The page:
The Landing Vehicle Tracked
was a class of amphibious
vehicles introduced by the United
World War II
. Originally intended
solely as cargo carriers for ship to shore operations, they rapidly
evolved into assault troop and fire support vehicles as well. The
types were all widely known as amphtrack
etc., a portmanteau
This article focuses on the first generation of designs produced in
the World War II era.
The LVT had its origins in a civilian rescue vehicle called the
. Developed by Donald
in 1935, the Alligator was intended to operate in
swampy areas, inaccessible to both traditional cars and boats. Two
years later, Roebling built a redesigned vehicle with greatly
improved water speed. The United States Marine Corps
had been developing amphibious
doctrine based on the ideas of Lt. Col. Earl
Hancock "Pete" Ellis
and others, became interested in the
machine after learning about it through an article in Life magazine
and convinced Roebling to design
a more seaworthy model for military use. After more improvements to
meet requirements of the Navy, the vehicle was adopted as
Landing Vehicle Tracked
, or LVT
The order to build the first 200 LVTs was awarded to the Food Machinery Corporation
a manufacturer of insecticide
pumps and other farm equipment which built some parts for the
Alligators. Eventually the company became a prominent defense contractor
, United Defense
(now part of BAE Systems Land and
The LVT 1 could carry 18 fully equipped men or 4,500 pounds
(2,041 kg) of cargo. Originally intended to carry
replenishments from ships ashore, they lacked armor protection
and their tracks and
suspension were unreliable when used on hard terrain. However, the
Marines soon recognized the potential of the LVT as an assault
vehicle. Armored versions were introduced as well as fire support
versions, dubbed amtanks
, which were fitted with
turrets from Stuart series light tanks
(LVT(A)-1) and M8 HMCs (LVT(A)-4). Among other upgrades were a new
powerpack, also borrowed from the Stuarts, and a torsilastic
improved performance on land.
Production continued throughout the war, resulting in 18,621 LVTs
delivered. In late 1940s a series of prototypes were built and
tested, but none reached production stage due to lack of funding.
Realizing that acquisition of new vehicles was unlikely, the
Marines modernized some of the LVT-3s and LVT(A)-5s and kept them
in service until late 1950s.
A prototype during testing,
LVT-1 exhibited by manufacturer (FMC)
in 1941 parade, Lakeland, FL.
The LVT-2 Water Buffalo loaded with
Marines bound for the beaches of Tinian Island.
- LVT-1 (1941)
- The first military model. Traveling at a respectable six
knots in the water and twelve mph on land, it could deliver 24 fully-equipped assault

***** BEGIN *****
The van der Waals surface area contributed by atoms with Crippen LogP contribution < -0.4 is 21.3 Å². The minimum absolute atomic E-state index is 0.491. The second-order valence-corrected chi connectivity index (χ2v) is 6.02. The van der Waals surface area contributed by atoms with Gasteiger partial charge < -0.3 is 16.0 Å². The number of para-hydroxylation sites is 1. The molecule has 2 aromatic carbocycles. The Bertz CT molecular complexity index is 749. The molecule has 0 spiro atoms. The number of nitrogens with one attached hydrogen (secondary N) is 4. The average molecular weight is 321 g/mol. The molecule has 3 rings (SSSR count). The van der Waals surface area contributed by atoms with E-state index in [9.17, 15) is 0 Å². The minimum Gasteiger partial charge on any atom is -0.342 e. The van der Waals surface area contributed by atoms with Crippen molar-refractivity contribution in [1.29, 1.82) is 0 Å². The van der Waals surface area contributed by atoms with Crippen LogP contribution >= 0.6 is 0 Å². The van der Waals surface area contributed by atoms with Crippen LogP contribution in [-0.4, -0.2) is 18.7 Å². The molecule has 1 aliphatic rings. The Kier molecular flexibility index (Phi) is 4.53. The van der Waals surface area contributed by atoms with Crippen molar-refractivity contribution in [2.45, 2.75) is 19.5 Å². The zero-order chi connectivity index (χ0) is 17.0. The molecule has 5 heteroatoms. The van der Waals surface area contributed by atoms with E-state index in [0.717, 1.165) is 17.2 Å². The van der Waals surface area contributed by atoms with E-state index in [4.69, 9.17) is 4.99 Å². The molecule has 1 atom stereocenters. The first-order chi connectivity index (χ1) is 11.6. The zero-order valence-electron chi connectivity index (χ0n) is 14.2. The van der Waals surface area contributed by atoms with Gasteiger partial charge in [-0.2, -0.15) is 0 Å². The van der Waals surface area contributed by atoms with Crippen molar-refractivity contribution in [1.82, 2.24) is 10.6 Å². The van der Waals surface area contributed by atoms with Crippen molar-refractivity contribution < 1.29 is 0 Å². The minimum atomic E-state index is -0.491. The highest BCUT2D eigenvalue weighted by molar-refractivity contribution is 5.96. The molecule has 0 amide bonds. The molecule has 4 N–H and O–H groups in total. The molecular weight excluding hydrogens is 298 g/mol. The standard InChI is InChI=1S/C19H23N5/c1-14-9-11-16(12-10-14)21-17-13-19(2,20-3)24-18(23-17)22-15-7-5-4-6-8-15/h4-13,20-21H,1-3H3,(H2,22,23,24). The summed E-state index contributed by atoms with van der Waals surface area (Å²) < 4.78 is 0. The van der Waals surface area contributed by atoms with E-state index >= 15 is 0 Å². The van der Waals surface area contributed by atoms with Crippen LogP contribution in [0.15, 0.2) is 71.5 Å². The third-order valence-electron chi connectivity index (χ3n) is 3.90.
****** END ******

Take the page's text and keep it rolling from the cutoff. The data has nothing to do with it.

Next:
troops to the beach, and supply supporting fire from two .30 cal. machine guns.
vehicle was not armored and its thin steel hull offered virtually
no protection, although prior to the Tarawa landing some
vehicles received 9 mm armor to the cab. Tracks
performed well on sand, but not on tough
surfaces. Proper maintenance of the new machine was often an issue,
as few Marines were trained to work on it, and early models
suffered frequent breakdowns. 1,225 units produced.
- LVT-2 Water Buffalo, British designation
Buffalo II (1942)
- Featured new powertrain (taken from the M3A1 light tank) and
torsilastic suspension. Hard terrain performance was much better
compared to the LVT-1. 2,962 units produced.
- LVT(A)-1 (1942, A stands for armored)
- Based on the LVT-2, this fire support version had an armored (6
to 12 mm) hull. It was fitted with a turret nearly identical
to that of the Light Tank M3, with a
37 mm Gun M6 in an M44 mount, and also
carried two rear-mounted machine guns. 510 units produced.
- LVT(A)-2 Water Buffalo (1943)
- Armored version of the LVT-2. Capacity 18 troops. 450 units
- LVT-4 Water Buffalo, British designation
Buffalo IV (1943)
- The engine was moved forward and a large ramp door was added to
the rear, allowing troops to exit from the rear of the vehicle.
This innovation also greatly facilitated the loading and unloading
of cargo. Some vehicles received armor kits. It was by far the most
numerous version of the LVT, with 8,351 units delivered. Many of
the British LVT versions were armed with a Polsten 20 mm cannon and 2 x .30 cal Browning
- LVT-4(F) Sea Serpent - British version armed
- Armored version of the LVT-4, never approved for
- LVT-3 Bushmaster (1944)
- Developed by the Borg Warner
Corporation, this vehicle had engines moved to sponsons and a
ramp installed in the rear similarly to the LVT-4. Some received